One sentiment I have experienced over and over again in the past few months is feeling embarrassed by thoughts imprinted in my journals, or things I said in conversations. They usually come in the form of big, fancy statements with gross generalization, or ignorance of contexts disguised as bold insights.
Some examples are:
"Very few contemporary artists today have real skills or techniques. I can't respect people who disguise their lack of commitment to the craft with abstraction and intellectual contexts."
"I believe in innovation in adherence to the classics"
"I hate people who are overly comfortable with comfort. People should have dreams and chase after them."
A mere few weeks devoted to reading art history and several good conversations are adequate to make me feel embarrassed about having made the above statements. Whenever I was reminded of this sentiment, I feel a strong hesitancy to say or write anything in public, or even among my friends.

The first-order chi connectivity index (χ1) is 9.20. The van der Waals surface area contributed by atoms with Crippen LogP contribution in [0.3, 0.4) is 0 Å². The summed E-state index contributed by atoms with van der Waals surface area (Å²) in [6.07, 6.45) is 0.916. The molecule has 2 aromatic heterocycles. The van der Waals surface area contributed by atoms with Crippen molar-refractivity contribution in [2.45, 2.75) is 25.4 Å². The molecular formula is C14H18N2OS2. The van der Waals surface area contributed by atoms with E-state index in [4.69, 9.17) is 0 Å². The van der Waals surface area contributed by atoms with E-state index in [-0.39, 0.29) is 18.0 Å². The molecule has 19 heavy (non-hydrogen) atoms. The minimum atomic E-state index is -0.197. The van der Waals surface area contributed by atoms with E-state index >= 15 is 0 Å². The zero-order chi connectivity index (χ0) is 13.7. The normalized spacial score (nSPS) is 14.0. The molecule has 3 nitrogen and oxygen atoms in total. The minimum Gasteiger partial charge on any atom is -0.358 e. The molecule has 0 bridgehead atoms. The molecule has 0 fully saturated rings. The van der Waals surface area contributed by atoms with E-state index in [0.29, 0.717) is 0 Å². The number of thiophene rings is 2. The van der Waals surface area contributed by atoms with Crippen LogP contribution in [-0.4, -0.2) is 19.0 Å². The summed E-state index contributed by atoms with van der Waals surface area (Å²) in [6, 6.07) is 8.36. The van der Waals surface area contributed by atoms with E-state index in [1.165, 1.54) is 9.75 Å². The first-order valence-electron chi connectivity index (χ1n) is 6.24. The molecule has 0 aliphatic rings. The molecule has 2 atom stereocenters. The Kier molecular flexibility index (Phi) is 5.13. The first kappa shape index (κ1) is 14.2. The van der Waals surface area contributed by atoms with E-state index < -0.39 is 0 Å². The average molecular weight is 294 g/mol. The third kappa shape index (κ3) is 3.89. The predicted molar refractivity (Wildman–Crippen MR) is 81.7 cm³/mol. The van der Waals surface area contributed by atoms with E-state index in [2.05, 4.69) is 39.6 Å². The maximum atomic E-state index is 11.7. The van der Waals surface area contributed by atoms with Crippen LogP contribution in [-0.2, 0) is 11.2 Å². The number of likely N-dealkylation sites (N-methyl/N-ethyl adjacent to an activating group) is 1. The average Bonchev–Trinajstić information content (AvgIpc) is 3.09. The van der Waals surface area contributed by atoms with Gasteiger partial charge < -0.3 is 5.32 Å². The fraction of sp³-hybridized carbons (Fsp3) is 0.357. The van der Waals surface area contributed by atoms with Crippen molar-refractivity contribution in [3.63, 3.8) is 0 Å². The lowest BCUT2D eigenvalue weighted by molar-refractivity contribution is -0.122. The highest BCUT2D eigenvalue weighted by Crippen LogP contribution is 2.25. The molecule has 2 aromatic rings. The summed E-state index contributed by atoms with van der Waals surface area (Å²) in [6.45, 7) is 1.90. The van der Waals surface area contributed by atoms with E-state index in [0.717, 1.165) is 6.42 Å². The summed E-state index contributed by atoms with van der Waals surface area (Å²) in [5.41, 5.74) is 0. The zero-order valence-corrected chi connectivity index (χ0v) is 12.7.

I can think of two solutions to this:
1. Balance your statements out. Alway consider different points of view. Intuitively, this makes sense. But it is also true that an overly balanced statement lack real insights or convictions that matter. Very often, it's rooted from a cowardly desire to hide from accountability. You become the David Brooks of whichever field you are in.
2. Learn to appreciate the beauty of growth trajectory. I recently hopped on skype calls with several people I really respect, a question I asked was, "What is something you wish you had known when you were my age?". They unanimously referred to growth trajectory, and the importance of surrounding yourself with people who do not judge the stage you're at, and can steepen your trajectory. The upside (and perhaps the only upside) of writing down your thoughts is that you can literally track your growth.
It is, perhaps, the only thing worth being proud of.